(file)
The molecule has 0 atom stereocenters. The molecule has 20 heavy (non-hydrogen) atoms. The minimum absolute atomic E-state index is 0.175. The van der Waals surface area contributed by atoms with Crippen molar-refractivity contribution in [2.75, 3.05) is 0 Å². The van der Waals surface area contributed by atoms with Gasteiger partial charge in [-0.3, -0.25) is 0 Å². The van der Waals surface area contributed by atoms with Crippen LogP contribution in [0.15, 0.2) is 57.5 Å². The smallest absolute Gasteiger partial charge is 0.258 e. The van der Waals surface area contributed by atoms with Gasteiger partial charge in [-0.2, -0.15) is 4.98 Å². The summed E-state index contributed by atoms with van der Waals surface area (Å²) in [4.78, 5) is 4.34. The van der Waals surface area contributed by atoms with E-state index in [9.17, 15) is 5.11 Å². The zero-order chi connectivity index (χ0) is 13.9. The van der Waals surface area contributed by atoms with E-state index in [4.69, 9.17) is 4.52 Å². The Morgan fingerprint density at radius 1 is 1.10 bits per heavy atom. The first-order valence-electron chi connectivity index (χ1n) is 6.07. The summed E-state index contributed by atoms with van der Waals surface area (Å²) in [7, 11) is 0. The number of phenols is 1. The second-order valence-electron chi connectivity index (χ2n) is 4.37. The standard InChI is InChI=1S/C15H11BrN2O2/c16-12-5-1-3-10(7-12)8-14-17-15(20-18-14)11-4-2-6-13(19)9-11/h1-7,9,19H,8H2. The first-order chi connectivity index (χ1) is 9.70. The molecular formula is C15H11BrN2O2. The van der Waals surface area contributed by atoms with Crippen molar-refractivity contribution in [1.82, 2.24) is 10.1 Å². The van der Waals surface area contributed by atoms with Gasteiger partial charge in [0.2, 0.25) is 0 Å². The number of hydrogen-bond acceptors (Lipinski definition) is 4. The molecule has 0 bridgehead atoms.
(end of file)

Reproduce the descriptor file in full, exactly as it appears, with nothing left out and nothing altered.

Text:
The molecule has 0 atom stereocenters. The molecule has 20 heavy (non-hydrogen) atoms. The minimum absolute atomic E-state index is 0.175. The van der Waals surface area contributed by atoms with Crippen molar-refractivity contribution in [2.75, 3.05) is 0 Å². The van der Waals surface area contributed by atoms with Gasteiger partial charge in [-0.3, -0.25) is 0 Å². The van der Waals surface area contributed by atoms with Crippen LogP contribution in [0.15, 0.2) is 57.5 Å². The smallest absolute Gasteiger partial charge is 0.258 e. The van der Waals surface area contributed by atoms with Gasteiger partial charge in [-0.2, -0.15) is 4.98 Å². The summed E-state index contributed by atoms with van der Waals surface area (Å²) in [4.78, 5) is 4.34. The van der Waals surface area contributed by atoms with E-state index in [9.17, 15) is 5.11 Å². The zero-order chi connectivity index (χ0) is 13.9. The van der Waals surface area contributed by atoms with E-state index in [4.69, 9.17) is 4.52 Å². The Morgan fingerprint density at radius 1 is 1.10 bits per heavy atom. The first-order valence-electron chi connectivity index (χ1n) is 6.07. The summed E-state index contributed by atoms with van der Waals surface area (Å²) in [7, 11) is 0. The number of phenols is 1. The second-order valence-electron chi connectivity index (χ2n) is 4.37. The standard InChI is InChI=1S/C15H11BrN2O2/c16-12-5-1-3-10(7-12)8-14-17-15(20-18-14)11-4-2-6-13(19)9-11/h1-7,9,19H,8H2. The first-order chi connectivity index (χ1) is 9.70. The molecular formula is C15H11BrN2O2. The van der Waals surface area contributed by atoms with Crippen molar-refractivity contribution in [1.82, 2.24) is 10.1 Å². The van der Waals surface area contributed by atoms with Gasteiger partial charge in [0.2, 0.25) is 0 Å². The number of hydrogen-bond acceptors (Lipinski definition) is 4. The molecule has 0 bridgehead atoms.